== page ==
Harvard Law Professor emeritus Alan Dershowitz continued to push the theory this week that the U.S. Supreme Court could very well still overturn the results of the 2020 election and hand Donald Trump a second term in office, a notion that has been dismissed by most to all legal experts.
In an interview with pro-Trump journalist John Solomon—who was recently let go as a Fox News contributor after the network’s “Brain Room” warned anchors that his work could not be trusted—Dershowitz claimed that the Trump campaign’s efforts to prevent states from certifying their election results could somehow end up reaching the Supreme Court which he believes would rule in the president’s favor. (Solomon has still appeared on Hannity over the last few days.)
“The clock is a double-edged sword in this election because if they don’t have enough time but if they can put forward a sufficiently strong case then they may be able to get some Republican Secretaries of States or legislatures to say, ‘Look, we just don’t have enough time to certify these electors’ and if they can bring down the number of electors, 35 [to] 37, from the 305 and bring it down to 267 or 268 then the election goes to the House, where the Republicans win,” the famed criminal defense attorney said.
“If that happens, then yes, it will go to the Supreme Court,” Dershowitz said. “I think at least under the Constitutional challenge, the Article 2 challenge in Pennsylvania, they have a pretty good chance of winning.”
The idea appears to be to drag out legal challenges and delay certification of the vote in enough states past the “safe harbor” deadline.
There’s a federal statute that means Dec. 8 will function as what’s known as the “safe harbor” deadline. Occurring about a month after Election Day, Dec. 8 is the deadline for final resolution of all election disputes, including court challenges. It is the final date on which slates of electors must be chosen by states for submission to Congress.
If things aren’t settled by then, Congress is under no obligation to accept the validity of electoral votes submitted by states. Instead, the Congress will gain legal authority to determine the winner in any state that has not resolved its election drama by the deadline.
One specific issue Dershowitz is referring to (the “Article II” challenge) is the Pennsylvania Supreme Court’s decision allowing the state to accept mail-in ballots that were sent before or on Election Day but which were not received and counted until up to three days later. Under the decision, even ballots without a postmark that were received three days after Election Day were counted unless it could be shown they were sent later than Nov. 3.
Dershowitz also appeared to refer to the equal protection argument Rudy Giuliani recently made in federal court. Giuliani and the Trump campaign have said they “intend to show that a substantial portion of the 1.5 million mail votes received in the Defendant Counties were counted in violation of Pennsylvania law (including the exclusion of Trump and Republican watchers from the canvass of mail ballots and approving mail ballots which did not comport with Pennsylvania’s signature, date, and other requirements, see 25 P.S. §§3146.6(a), 3150.16(a)).”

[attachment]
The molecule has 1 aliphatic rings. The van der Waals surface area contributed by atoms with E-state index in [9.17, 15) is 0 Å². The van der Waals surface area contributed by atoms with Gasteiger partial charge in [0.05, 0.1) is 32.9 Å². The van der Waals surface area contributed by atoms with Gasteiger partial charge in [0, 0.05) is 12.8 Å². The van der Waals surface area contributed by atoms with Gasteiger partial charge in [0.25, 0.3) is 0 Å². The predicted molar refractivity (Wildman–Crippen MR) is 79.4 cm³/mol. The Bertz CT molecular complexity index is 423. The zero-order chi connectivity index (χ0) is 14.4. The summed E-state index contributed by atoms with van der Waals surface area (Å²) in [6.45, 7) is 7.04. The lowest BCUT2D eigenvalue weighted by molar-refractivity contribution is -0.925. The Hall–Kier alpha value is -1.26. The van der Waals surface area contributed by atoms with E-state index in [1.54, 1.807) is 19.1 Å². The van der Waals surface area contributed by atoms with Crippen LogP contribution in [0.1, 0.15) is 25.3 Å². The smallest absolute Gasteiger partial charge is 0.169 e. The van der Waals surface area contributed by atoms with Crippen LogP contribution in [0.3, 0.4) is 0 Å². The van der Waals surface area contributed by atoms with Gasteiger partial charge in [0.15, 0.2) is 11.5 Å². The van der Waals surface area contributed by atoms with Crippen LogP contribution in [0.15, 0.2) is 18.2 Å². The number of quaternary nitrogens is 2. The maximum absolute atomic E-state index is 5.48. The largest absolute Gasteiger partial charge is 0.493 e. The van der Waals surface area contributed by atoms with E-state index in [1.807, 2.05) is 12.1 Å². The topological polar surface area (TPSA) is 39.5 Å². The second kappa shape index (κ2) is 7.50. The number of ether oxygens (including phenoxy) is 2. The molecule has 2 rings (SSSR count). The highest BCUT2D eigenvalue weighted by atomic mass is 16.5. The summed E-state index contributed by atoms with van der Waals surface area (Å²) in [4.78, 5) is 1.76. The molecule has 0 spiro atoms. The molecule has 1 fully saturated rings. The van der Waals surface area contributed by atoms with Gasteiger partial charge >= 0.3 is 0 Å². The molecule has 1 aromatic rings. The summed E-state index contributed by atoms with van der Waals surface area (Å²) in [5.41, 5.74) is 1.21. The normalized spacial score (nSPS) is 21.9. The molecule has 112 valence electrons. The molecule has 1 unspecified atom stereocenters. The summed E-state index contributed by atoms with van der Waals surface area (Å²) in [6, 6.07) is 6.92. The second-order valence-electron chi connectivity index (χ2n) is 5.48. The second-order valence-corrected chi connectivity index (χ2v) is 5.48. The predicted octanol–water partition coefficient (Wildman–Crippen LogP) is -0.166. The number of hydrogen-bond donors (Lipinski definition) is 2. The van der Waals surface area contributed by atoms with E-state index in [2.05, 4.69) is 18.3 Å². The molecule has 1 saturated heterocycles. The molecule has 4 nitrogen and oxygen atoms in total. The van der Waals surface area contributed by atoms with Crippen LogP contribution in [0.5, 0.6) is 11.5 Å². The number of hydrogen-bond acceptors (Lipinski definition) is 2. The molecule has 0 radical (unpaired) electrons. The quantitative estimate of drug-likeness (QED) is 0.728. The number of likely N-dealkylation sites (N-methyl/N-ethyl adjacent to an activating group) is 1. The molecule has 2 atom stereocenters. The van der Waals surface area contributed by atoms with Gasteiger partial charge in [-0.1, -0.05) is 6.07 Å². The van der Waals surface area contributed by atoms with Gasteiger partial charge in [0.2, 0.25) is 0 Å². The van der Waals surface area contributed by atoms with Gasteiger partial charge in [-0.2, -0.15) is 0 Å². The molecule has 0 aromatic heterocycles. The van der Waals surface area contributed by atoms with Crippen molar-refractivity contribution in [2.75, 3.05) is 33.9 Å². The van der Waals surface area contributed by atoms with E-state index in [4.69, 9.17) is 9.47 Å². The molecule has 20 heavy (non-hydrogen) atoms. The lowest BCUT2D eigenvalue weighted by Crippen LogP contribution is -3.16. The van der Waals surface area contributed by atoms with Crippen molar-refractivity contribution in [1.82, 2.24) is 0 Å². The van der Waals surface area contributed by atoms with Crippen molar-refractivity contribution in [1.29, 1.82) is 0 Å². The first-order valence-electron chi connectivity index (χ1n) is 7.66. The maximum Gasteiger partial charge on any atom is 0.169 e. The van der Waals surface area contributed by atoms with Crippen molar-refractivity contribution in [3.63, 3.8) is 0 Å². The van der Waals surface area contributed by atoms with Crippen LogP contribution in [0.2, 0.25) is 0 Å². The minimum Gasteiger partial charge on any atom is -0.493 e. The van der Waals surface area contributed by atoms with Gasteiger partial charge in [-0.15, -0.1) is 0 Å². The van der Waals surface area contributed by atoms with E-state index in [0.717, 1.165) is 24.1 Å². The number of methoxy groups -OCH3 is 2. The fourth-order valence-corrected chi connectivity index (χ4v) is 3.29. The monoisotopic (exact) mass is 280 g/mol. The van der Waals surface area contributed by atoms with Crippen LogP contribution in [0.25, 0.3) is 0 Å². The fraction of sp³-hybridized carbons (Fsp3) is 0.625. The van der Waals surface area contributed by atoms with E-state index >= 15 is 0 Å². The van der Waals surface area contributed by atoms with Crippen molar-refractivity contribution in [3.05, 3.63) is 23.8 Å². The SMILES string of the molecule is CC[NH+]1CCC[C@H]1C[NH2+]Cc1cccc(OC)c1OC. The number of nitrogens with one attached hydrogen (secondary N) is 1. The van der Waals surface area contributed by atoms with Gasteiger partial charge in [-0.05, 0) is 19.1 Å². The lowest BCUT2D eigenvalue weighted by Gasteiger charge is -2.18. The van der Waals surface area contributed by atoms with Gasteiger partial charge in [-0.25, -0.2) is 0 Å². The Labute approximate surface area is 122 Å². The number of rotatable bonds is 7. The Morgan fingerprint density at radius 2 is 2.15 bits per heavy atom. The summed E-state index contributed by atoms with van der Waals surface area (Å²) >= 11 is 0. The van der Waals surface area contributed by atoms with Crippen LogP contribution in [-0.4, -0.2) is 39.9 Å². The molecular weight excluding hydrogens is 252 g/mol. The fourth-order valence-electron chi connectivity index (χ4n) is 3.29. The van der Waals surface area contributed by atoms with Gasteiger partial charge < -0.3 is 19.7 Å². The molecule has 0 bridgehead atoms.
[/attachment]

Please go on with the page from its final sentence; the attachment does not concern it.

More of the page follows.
“Plaintiffs will also show that Defendants’ conduct was part of an improper scheme to favor Biden over Trump by counting improper votes in violation of the Equal Protection, Due Process, and Electors and Elections clauses under the Constitution and Civil Rights Act,” the filing said.
The federal judge in the case did not exactly warm to the idea and cancelled an evidentiary hearing after Giuliani’s performance in court.
Dershowitz clarified that in order for these cases to reach the Supreme Court (Pennsylvania Republicans brought an emergency application to Justice Samuel Alito already on the Article II issue), the Trump campaign would either have to show that the disputed ballots would exceed the difference between the winning margin and losing margin or provide “hard evidence” of voting irregularities or fraud.
But Pennsylvania election officials have already said that only about around 10,000 ballots arrived after Election Day, so that’s not an avenue for Trump winning (Joe Biden is ahead by about 80,000 votes in Pennsylvania). And election officials across the nation have already said that they’ve found no evidence of widespread fraud that could change the outcome, so it’s not entirely clear what issue Dershowitz thinks may reach the high court.
In summary, the theory seems to be that if this continues to drag out and Biden’s electoral votes somehow drop below the 270 threshold with the help of the Supreme Court, the final decision would wind up in Congress, where the election procedures would favor Trump.
Reacting to Dershowitz’s continued defense of the president, fellow Harvard Law Professor emeritus Laurence Tribe referred to his colleague as a “disgraceful shill.”
Dershowitz recently denied that he was working for Trump on election issues.
[image via YouTube/Just the News screengrab]
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